(light spoilers ahead)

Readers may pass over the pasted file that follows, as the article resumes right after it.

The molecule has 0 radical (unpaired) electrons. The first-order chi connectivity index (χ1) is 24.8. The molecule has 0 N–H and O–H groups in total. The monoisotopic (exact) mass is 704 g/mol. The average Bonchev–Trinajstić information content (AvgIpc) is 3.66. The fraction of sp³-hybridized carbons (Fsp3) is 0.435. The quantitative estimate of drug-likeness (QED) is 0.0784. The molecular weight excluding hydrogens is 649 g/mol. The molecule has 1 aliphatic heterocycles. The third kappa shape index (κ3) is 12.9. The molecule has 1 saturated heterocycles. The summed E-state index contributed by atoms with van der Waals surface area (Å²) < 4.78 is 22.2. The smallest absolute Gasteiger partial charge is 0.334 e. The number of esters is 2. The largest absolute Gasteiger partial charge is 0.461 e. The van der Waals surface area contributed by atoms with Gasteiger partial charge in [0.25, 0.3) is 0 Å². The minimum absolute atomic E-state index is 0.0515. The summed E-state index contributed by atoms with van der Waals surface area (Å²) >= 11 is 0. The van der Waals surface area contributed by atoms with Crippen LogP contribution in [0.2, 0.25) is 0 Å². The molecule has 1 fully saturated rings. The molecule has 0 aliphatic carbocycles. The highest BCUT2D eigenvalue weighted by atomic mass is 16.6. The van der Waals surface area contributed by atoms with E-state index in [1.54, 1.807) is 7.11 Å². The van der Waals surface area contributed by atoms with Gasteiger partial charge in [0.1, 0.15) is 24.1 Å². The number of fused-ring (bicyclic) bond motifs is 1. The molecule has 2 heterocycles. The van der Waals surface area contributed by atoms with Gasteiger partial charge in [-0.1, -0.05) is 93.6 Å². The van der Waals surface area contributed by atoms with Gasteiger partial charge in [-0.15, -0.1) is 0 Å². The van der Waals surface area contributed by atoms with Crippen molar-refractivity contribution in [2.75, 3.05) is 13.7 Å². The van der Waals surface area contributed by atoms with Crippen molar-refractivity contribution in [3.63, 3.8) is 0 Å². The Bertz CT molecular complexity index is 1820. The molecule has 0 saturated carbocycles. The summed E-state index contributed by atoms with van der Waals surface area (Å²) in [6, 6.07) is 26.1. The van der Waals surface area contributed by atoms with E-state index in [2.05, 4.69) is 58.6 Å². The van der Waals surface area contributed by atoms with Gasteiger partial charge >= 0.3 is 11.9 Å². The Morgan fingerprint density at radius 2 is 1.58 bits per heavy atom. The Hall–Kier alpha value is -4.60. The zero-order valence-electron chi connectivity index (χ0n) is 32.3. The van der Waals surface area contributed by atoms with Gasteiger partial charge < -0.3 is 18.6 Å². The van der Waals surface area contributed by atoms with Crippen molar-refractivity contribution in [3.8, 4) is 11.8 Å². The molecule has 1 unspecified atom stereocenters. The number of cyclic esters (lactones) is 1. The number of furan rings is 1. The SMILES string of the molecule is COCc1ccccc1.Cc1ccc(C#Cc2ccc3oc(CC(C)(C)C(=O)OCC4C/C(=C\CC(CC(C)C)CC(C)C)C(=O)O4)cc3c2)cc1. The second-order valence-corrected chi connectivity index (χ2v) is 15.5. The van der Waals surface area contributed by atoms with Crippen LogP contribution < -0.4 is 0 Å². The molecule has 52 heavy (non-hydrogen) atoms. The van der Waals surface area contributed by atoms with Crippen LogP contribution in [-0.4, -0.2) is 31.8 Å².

I have to say that I thoroughly enjoyed this movie. In some ways I am not sure how I did considering the mess that is the story and the fact that compared to the first there is a lot less Spider-Man on screen. Maybe the focus on Peter and what he has to deal with out of the mask is a good thing as long as it is not delivering pizza or performing at nightclubs. This movie will be hard to top in certain aspects but I look forward to see how the writers and actors will try to make it work in 2016. I like that this series does not kill off the bad guys because even in a cameo capacity it would be nice to see the Lizard or Electro return. Now that we know that a multi-villain film can work, I am extremely excited to see The Sinister Six versus the webhead. I think that showing Spider-Man quickly dispatch one or two or his lower level baddies can strengthen a film because it gives us a chance to see more of what makes his character great. Having him throw off someone like the Shocker with puns that annoy him and cause him to make mistakes while setting the stage for a larger main villain is the type of thing fans want to see. The use of Rhino is a perfect example. Yes, he may physically be one of Spider-Man’s toughest opponents, but he is so stupid and easily tricked that he only deserves a few minutes screen time. While the ending of this movie had to happen, I am sorry to see that is the direction the writers took because a huge part of what made these two films great is just gone now. There are several routes that can be explored in the third film but if it is the obvious one, I can only hope for a cameo scene at the end instead of focusing the whole film on it. I am being vague on purpose here because I know some of you still have not seen the film. And here is the comparison that you have all been waiting for. The Amazing Spider-Man 2 was a great follow-up to the first; in terms of action, the first was still better and neither of these films can topple Spider-Man 2. I do look forward to someone outdoing Alfred Molina however, so let’s keep our fingers crossed for the third installment.